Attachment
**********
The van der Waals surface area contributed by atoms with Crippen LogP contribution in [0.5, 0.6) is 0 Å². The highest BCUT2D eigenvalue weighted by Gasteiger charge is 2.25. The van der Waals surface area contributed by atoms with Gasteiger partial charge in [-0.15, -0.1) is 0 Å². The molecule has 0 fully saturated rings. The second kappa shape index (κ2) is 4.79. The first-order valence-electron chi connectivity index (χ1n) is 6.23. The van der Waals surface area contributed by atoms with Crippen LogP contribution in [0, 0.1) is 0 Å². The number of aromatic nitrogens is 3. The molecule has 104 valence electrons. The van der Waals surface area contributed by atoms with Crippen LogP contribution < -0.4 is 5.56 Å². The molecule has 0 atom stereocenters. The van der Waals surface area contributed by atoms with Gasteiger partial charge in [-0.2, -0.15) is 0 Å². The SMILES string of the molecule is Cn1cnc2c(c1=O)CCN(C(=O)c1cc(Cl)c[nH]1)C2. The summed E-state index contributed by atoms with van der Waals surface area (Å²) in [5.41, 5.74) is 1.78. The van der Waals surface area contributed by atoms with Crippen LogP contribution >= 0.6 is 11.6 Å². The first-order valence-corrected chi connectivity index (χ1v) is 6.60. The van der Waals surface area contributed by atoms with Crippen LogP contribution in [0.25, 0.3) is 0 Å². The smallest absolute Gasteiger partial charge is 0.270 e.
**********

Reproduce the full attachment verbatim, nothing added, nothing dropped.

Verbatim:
The van der Waals surface area contributed by atoms with Crippen LogP contribution in [0.5, 0.6) is 0 Å². The highest BCUT2D eigenvalue weighted by Gasteiger charge is 2.25. The van der Waals surface area contributed by atoms with Gasteiger partial charge in [-0.15, -0.1) is 0 Å². The molecule has 0 fully saturated rings. The second kappa shape index (κ2) is 4.79. The first-order valence-electron chi connectivity index (χ1n) is 6.23. The van der Waals surface area contributed by atoms with Crippen LogP contribution in [0, 0.1) is 0 Å². The number of aromatic nitrogens is 3. The molecule has 104 valence electrons. The van der Waals surface area contributed by atoms with Crippen LogP contribution < -0.4 is 5.56 Å². The molecule has 0 atom stereocenters. The van der Waals surface area contributed by atoms with Gasteiger partial charge in [-0.2, -0.15) is 0 Å². The SMILES string of the molecule is Cn1cnc2c(c1=O)CCN(C(=O)c1cc(Cl)c[nH]1)C2. The summed E-state index contributed by atoms with van der Waals surface area (Å²) in [5.41, 5.74) is 1.78. The van der Waals surface area contributed by atoms with Crippen LogP contribution >= 0.6 is 11.6 Å². The first-order valence-corrected chi connectivity index (χ1v) is 6.60. The van der Waals surface area contributed by atoms with Crippen LogP contribution in [0.25, 0.3) is 0 Å². The smallest absolute Gasteiger partial charge is 0.270 e.